From my experience, an i3 style leadscrew printer I used provided very good results. The machine utilized 8mm diameter four start (8mm lead) leadscrews accompanied with the OpenBuilds anti-backlash (adjustable) Delrin nuts.

The leadscrews were on all of the axes.

The print quality was very good, no ghosting since there were no belts. A Smoothieboard provided the high step rates necessary for all of the axes. The top safe travel speeds were 183mm/s.

Needless to say, I'm a big fan of leadscrew driven printers.

OpenBuilds nut:

Screws and belts have their pros and cons for sure. Screws (ball especially) carry a higher price, require more maintenance and require a more precise build but from my own observations are the only way to go if your trying to get that last bit of accuracy and print quality. I have a well tuned belt printer. Looking forward to comparing the two

I've had both belt and leadscrew printers. (Sold the leadscrew one). I would have to think hard if I'd want to put belts on my next machine or not.

Edited 3 time(s). Last edit at 04/03/2018 11:54PM by klcjr89.
Re: Motion system evaluation process for new printers
April 04, 2018 05:44AM
Quote
dc42
The motion profile is:

- In general, each G0 or G1 move has a constant acceleration segment, then a constant steady speed segment, then a constant deceleration segment (no S-curve acceleration yet).
- Between adjacent printing moves, nonzero instantaneous change in speed is allowed up to the limits set by M566. This is necessary when printing GCode which uses line segments to approximate curves, which is the way slicers generate GCode from STL models. A printing move is one that has both XY movement and forward extrusion.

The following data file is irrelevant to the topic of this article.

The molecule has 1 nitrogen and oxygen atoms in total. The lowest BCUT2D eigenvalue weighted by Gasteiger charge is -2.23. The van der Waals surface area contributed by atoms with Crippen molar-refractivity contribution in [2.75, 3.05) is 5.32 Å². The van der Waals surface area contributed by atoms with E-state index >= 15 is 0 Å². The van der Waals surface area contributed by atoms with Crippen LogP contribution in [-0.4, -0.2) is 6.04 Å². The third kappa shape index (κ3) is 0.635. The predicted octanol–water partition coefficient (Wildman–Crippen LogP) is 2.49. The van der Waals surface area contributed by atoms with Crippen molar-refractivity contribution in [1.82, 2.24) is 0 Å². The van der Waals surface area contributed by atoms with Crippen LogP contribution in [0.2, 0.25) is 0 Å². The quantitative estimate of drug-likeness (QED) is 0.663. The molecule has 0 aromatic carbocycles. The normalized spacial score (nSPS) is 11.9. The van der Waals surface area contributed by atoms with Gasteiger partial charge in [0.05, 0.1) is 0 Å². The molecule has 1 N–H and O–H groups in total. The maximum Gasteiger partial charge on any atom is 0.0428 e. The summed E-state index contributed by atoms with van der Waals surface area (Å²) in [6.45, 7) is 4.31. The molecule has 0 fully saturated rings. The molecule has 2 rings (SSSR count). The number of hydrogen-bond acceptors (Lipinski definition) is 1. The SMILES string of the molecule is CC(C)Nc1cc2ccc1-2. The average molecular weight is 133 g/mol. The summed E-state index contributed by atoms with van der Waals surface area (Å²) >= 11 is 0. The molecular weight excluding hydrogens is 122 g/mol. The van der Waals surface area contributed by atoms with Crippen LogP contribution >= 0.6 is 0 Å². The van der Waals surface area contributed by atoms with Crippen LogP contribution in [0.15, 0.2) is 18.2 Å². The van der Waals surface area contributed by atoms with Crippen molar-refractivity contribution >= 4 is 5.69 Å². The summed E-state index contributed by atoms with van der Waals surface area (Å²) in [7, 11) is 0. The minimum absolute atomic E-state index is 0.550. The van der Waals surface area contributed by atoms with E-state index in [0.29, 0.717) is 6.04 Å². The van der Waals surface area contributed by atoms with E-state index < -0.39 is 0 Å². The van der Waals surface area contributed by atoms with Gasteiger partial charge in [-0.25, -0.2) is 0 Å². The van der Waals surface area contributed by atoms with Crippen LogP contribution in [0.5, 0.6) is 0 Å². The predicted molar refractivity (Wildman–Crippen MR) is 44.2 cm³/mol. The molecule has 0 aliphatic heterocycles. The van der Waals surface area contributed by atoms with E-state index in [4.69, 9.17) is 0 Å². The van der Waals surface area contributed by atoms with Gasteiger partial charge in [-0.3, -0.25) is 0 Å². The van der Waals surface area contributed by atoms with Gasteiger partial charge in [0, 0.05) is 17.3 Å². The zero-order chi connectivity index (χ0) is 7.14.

- Between adjacent travel moves, or adjacent printing moves, or travel moves and printing moves, instantaneous speed changes are not allowed. This means that unless the two moves are collinear, the head must come to a stop at the boundary between the moves,.

does this mean if there is a retraction then acceleration is used as opposed to ISC
Re: Motion system evaluation process for new printers
April 04, 2018 06:36PM
Yes.


Delta printer calibration calculator, mini IR Z probe, and colour touch screen control panel: [escher3d.com]

Large delta printer, and other 3D printer blog postings: [miscsolutions.wordpress.com]

Disclosure: I have a financial interest in sales of the Panel Due, Mini IR height sensor, and Duet WiFi/Duet Ethernet.
Re: Motion system evaluation process for new printers
April 11, 2018 09:03PM
20mm lead finally showed up. Machining fixity blocks for bearings and hope to begin testing this weekend. The 20mm lead will have approximately half the mechanical advantage of the 10mm but this will bring the motor back on to the torque chart for a larger portion of the speed range. Other factors at play so we will see.
Attachments:
open | download - 20 lead.jpg (142 KB)